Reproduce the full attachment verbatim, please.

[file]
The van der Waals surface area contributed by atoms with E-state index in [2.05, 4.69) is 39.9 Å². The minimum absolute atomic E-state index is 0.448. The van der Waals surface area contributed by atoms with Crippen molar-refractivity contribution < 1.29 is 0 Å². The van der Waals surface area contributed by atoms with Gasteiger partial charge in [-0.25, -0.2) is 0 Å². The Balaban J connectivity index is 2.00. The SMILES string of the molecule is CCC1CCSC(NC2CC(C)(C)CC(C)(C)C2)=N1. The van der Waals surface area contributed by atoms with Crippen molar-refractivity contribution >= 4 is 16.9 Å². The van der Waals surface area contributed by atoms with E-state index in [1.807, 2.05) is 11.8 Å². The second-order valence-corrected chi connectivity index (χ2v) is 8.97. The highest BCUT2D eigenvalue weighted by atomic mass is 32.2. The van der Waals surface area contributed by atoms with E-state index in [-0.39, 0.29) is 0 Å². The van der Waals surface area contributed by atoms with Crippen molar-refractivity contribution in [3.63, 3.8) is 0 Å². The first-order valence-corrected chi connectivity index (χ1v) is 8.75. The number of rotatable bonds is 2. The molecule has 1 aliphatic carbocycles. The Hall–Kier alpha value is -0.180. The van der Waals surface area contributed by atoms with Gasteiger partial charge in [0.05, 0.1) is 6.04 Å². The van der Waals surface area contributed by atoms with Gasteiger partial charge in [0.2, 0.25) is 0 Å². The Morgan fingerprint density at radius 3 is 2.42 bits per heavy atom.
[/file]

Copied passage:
The van der Waals surface area contributed by atoms with E-state index in [2.05, 4.69) is 39.9 Å². The minimum absolute atomic E-state index is 0.448. The van der Waals surface area contributed by atoms with Crippen molar-refractivity contribution < 1.29 is 0 Å². The van der Waals surface area contributed by atoms with Gasteiger partial charge in [-0.25, -0.2) is 0 Å². The Balaban J connectivity index is 2.00. The SMILES string of the molecule is CCC1CCSC(NC2CC(C)(C)CC(C)(C)C2)=N1. The van der Waals surface area contributed by atoms with Crippen molar-refractivity contribution >= 4 is 16.9 Å². The van der Waals surface area contributed by atoms with E-state index in [1.807, 2.05) is 11.8 Å². The second-order valence-corrected chi connectivity index (χ2v) is 8.97. The highest BCUT2D eigenvalue weighted by atomic mass is 32.2. The van der Waals surface area contributed by atoms with E-state index in [-0.39, 0.29) is 0 Å². The van der Waals surface area contributed by atoms with Crippen molar-refractivity contribution in [3.63, 3.8) is 0 Å². The first-order valence-corrected chi connectivity index (χ1v) is 8.75. The number of rotatable bonds is 2. The molecule has 1 aliphatic carbocycles. The Hall–Kier alpha value is -0.180. The van der Waals surface area contributed by atoms with Gasteiger partial charge in [0.05, 0.1) is 6.04 Å². The van der Waals surface area contributed by atoms with Gasteiger partial charge in [0.2, 0.25) is 0 Å². The Morgan fingerprint density at radius 3 is 2.42 bits per heavy atom.